At Tuesday’s weekly meeting, Berkeley City Council adopted a proposal to establish a temporary, outdoor emergency homeless shelter with 50 tents.
As a part of the proposal, the city will install climate-controlled, durable tents on raised pallets, portable toilets and showers, hand washing stations and garbage disposal, according to City Councilmember Kate Harrison. Additionally, the proposal recommends that an agency manages and oversees the emergency shelter.
“Within the next years, we want to get people into permanent housing, but within the next month we want to prevent people from dying of exposure,” Harrison said during the meeting. “This proposal is part of the continual (need) to address the crisis in our streets, and we shall not wait.”
The city’s decision to adopt the proposal comes after four homeless individuals died since the start of the new year, according to City Councilmember Cheryl Davila.
This “pilot” emergency housing initiative serves to recognize the urgency of those currently living on the streets who need “shelter, sanitation and services” and provide them with immediate resources, Harrison said during the meeting.
The area under the University Avenue overpass has been identified as “an early promising site,” but no location has been secured yet, according to Harrison. The location of the shelter will be passed by City Council prior to implementation.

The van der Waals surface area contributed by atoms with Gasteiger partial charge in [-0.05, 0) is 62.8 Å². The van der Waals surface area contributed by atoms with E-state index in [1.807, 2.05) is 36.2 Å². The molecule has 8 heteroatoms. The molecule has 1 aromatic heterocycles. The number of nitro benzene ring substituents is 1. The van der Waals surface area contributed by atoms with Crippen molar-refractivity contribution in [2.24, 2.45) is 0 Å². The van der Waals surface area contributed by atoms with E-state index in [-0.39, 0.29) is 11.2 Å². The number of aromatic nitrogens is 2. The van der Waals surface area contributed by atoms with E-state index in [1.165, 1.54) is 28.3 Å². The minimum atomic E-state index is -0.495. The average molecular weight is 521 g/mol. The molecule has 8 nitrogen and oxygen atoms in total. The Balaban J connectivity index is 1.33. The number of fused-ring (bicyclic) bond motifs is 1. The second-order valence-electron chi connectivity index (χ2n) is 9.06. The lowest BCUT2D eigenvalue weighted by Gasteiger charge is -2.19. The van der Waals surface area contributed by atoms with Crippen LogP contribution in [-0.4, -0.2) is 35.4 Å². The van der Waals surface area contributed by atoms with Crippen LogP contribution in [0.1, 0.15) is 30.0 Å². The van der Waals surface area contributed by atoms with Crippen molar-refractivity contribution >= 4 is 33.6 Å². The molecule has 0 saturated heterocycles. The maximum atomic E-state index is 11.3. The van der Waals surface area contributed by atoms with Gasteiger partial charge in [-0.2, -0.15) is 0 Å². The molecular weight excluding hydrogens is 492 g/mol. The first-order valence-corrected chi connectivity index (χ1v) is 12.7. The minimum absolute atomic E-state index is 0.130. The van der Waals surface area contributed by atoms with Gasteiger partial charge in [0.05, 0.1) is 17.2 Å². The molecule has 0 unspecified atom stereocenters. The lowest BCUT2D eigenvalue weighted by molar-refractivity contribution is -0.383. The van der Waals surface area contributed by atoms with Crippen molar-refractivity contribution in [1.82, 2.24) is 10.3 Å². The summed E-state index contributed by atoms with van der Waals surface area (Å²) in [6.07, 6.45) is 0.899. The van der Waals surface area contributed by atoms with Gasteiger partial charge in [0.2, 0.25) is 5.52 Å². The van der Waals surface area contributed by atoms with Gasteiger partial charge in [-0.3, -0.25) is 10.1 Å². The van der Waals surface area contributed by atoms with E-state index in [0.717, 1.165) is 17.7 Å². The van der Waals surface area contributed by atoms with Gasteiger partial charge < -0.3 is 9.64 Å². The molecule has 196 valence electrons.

“(The outdoor shelter model) must not be a long term solution, but a transitional housing path to permanent housing,” said Mayor Jesse Arreguín. “There is no question that this particular model serves a gap that we are seeing.”
This referral is part of California Gov. Gavin Newsom’s larger, statewide “shelter emergency” that seeks to use surplus government properties for temporary housing, according to Harrison.
The establishment of an emergency homeless shelter in Berkeley is still in the initial planning stages. Harrison added that further planning will be undertaken by City Council staff.
Harrison and City Councilmember Sophie Hahn discussed the community and fiscal benefits of creating organized locations for homeless people, including cleaner streets as well as reduced costs of police, medical and emergency services.
“Having a more organized location for homeless people helps our neighborhoods and businesses,” Hahn said during the meeting. “We get a constant outcry, and for good reason, about the physical conditions on our streets.”
The city Public Works Commission’s recommendations to update the city’s 2020-24 Five-Year Street Rehabilitation Plan and create a Long-Term Paving Master Plan were also approved during the meeting.
The Long-Term Paving Master Plan will provide a calculation of the funding and resources necessary to improve Berkeley’s street conditions from its current “at-risk” condition to a “good” condition, according to the Public Works Commission Recommendation for the Five-Year Paving Plan.
“We really do have to take care of our streets, they are in terrible condition,” said Berkeley resident and meeting attendee Kelly Hammargren.